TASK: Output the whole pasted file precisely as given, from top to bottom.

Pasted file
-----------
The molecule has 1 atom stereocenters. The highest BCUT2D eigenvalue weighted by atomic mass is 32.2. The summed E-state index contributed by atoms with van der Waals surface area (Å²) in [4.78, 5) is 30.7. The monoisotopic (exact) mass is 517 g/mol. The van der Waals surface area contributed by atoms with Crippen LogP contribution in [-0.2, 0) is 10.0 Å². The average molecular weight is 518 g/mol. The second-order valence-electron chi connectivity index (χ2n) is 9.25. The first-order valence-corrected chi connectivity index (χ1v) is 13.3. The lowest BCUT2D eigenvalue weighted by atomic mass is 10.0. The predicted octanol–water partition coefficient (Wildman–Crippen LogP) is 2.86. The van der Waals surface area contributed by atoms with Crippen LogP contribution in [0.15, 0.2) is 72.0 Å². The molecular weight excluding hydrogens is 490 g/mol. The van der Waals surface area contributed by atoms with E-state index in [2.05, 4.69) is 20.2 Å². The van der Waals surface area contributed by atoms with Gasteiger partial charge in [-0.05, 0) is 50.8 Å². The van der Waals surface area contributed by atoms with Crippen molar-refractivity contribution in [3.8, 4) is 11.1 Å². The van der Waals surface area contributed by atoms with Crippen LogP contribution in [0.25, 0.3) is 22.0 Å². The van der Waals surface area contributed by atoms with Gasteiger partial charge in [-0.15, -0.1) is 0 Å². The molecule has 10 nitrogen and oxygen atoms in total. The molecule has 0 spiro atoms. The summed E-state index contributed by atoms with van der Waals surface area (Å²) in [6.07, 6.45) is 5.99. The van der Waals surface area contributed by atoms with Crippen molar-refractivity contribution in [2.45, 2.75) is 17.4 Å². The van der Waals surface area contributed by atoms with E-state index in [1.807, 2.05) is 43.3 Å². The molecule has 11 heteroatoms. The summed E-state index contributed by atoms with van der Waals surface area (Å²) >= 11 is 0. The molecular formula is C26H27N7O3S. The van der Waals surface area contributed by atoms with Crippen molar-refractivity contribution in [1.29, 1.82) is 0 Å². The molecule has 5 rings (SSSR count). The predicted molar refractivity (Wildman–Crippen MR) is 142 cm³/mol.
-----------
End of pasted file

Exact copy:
The molecule has 1 atom stereocenters. The highest BCUT2D eigenvalue weighted by atomic mass is 32.2. The summed E-state index contributed by atoms with van der Waals surface area (Å²) in [4.78, 5) is 30.7. The monoisotopic (exact) mass is 517 g/mol. The van der Waals surface area contributed by atoms with Crippen LogP contribution in [-0.2, 0) is 10.0 Å². The average molecular weight is 518 g/mol. The second-order valence-electron chi connectivity index (χ2n) is 9.25. The first-order valence-corrected chi connectivity index (χ1v) is 13.3. The lowest BCUT2D eigenvalue weighted by atomic mass is 10.0. The predicted octanol–water partition coefficient (Wildman–Crippen LogP) is 2.86. The van der Waals surface area contributed by atoms with Crippen LogP contribution in [0.15, 0.2) is 72.0 Å². The molecular weight excluding hydrogens is 490 g/mol. The van der Waals surface area contributed by atoms with E-state index in [2.05, 4.69) is 20.2 Å². The van der Waals surface area contributed by atoms with Gasteiger partial charge in [-0.05, 0) is 50.8 Å². The van der Waals surface area contributed by atoms with Crippen molar-refractivity contribution in [3.8, 4) is 11.1 Å². The van der Waals surface area contributed by atoms with Crippen LogP contribution in [0.25, 0.3) is 22.0 Å². The van der Waals surface area contributed by atoms with Gasteiger partial charge in [-0.15, -0.1) is 0 Å². The molecule has 10 nitrogen and oxygen atoms in total. The molecule has 0 spiro atoms. The summed E-state index contributed by atoms with van der Waals surface area (Å²) in [6.07, 6.45) is 5.99. The van der Waals surface area contributed by atoms with Crippen molar-refractivity contribution in [2.45, 2.75) is 17.4 Å². The van der Waals surface area contributed by atoms with E-state index in [1.807, 2.05) is 43.3 Å². The molecule has 11 heteroatoms. The summed E-state index contributed by atoms with van der Waals surface area (Å²) >= 11 is 0. The molecular formula is C26H27N7O3S. The van der Waals surface area contributed by atoms with Crippen molar-refractivity contribution in [1.29, 1.82) is 0 Å². The molecule has 5 rings (SSSR count). The predicted molar refractivity (Wildman–Crippen MR) is 142 cm³/mol.